In our case, I believe that the issue was due to an old domain being turned down and SharePoint still attempting to resolve it.

The steps below were performed using the STSADM.exe console which was stored on the SharePoint server hosting the web application. It can be located at:

C:\Program Files\Common Files\Microsoft Shared\Web Server Extensions\14\BIN\stsadm.exe

 Run the following command:
STSADM.exe -o setapppassword -password key

And then the command:
STSADM.exe -o setproperty -propertyname peoplepicker-searchadforests -propertyvalue "" -url

This should result in "Operation completed successfully" and if you test, search results should be instant again. If you have multiple domains, you can add them to the previous command using commas. Example:
 STSADM.exe -o setproperty -propertyname peoplepicker-searchadforests -propertyvalue "," -url

Hopefully this helps you!

Friday, August 14, 2015

Missing Site Pages and Site Assets libraries in SharePoint 2010

Ever wonder why sometimes when you create a site in SharePoint 2010, 
the Site Pages and Site Assets libraries are not created, yet other times,
 they are?

The answer lies in a feature called Wiki Page Home Page,
 which is enabled by default for Team Sites in SharePoint 2010.
 However, other types of site templates may not activate that feature by default, 
and if that’s the case, those libraries won’t be there.

If you need them, you have a few options:

Activate the “Wiki Page Home Page” feature. The feature will create 
those libraries and will also create a wiki page and set it as the 
home (welcome) page for your site.
If you only need the libraries and don’t want your home page changed,
 you can have SharePoint Designer 2010 create the libraries for you:
Open SharePoint Designer.
In the “Site Objects” pane on the left, click “Site Pages.” SP Designer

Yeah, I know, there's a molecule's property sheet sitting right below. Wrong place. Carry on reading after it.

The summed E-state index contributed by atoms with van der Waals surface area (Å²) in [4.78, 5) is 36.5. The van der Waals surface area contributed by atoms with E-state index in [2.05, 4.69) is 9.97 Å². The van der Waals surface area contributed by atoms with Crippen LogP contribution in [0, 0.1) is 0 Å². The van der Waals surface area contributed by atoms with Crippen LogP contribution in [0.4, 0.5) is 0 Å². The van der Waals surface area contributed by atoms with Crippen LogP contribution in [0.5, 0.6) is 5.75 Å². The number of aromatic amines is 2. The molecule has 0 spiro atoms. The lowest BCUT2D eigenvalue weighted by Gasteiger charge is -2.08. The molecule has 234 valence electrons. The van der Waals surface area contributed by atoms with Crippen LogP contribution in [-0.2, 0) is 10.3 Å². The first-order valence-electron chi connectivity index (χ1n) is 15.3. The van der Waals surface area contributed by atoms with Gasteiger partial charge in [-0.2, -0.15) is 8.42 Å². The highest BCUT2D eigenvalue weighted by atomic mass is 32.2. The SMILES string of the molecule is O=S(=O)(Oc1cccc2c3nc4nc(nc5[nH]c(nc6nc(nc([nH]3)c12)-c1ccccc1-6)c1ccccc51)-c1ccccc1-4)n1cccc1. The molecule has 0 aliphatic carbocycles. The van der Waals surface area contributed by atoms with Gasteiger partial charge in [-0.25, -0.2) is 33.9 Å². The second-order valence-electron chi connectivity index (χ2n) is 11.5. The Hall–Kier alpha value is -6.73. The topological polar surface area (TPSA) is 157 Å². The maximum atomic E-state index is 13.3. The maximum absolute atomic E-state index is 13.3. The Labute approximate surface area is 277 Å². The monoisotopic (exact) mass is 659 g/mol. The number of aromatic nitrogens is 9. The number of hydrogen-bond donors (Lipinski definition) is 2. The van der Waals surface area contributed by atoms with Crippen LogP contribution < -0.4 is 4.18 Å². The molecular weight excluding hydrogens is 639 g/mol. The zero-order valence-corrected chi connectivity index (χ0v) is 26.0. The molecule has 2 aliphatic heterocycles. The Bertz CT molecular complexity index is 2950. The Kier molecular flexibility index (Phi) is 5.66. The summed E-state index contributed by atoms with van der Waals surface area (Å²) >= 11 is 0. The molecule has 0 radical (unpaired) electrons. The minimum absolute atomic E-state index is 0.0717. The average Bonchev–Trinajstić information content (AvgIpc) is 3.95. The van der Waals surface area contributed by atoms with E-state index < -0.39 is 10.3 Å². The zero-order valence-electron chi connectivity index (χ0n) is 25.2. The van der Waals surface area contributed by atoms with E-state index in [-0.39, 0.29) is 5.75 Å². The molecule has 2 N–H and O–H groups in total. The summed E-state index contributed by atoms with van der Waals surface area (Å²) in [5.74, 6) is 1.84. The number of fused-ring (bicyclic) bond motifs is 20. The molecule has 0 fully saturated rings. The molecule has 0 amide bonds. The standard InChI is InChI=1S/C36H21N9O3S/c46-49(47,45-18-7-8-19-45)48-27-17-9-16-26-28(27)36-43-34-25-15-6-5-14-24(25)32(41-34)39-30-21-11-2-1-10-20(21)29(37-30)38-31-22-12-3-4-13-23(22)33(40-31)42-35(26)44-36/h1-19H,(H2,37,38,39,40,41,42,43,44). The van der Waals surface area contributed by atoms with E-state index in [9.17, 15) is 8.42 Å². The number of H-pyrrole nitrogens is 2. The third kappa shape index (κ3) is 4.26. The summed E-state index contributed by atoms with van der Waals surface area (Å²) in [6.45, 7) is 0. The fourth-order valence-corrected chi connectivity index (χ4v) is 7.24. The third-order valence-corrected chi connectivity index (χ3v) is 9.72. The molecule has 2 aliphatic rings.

will load the contents of the Site Pages library and tell you it’s empty.
 However, it also creates the Site Pages library for you in the process.
Do the same thing for “Site Assets” (also in the Site Objects pane).
If you have code that depends on the existence of these libraries 
(such as a feature receiver), you can use two methods on the SPListCollection 

class to ensure the libraries are there:

Tuesday, June 2, 2015

SharePoint 2013 Online App Development using 'Napa’

SharePoint 2013 Online App Development
Table of Contents
·         Apps
·         Developer Site Settings
·         ‘Napa’ Office 365 Development Tools
·         Using Napa Office 365 Development Tools
Apps are new type of solution that helps to extend Microsoft Office 2013 product features to fulfill business demands. The new Office solution type Apps for Office are built on web technologies like HTML, CSS, JavaScript, REST, etc. The Office Apps solutions will be supported in Microsoft Excel Web App, Microsoft Outlook 2013, Microsoft Outlook Web App, Microsoft Project Professional 2013, Microsoft Word 2013, Microsoft Excel 2013, Microsoft SharePoint 2013 and Microsoft Exchange 2013.
An App for Office is essentially a webpage that is hosted inside an Office client/web application. You can use Apps to extend the functionality of a document, email message, meeting request, or appointment. Apps can run in multiple environments and clients, including Office desktop clients, Office Web Apps, mobile browsers, and also on-premises and in the cloud.
The following is the SharePoint Administration Center control for managing Apps in Microsoft Office 365 – SharePoint 2013 Online.
Apps Building Blocks
The basic components of an App for Office are XML manifest file and webpage. The manifest defines configuration, settings and points to the webpage that implements the App UI and custom business logic.
App Types and Extensibility
App is classified as four main categories and each category of app will support its corresponding Office products.
·         App for SharePoint
·         Task pane App for Office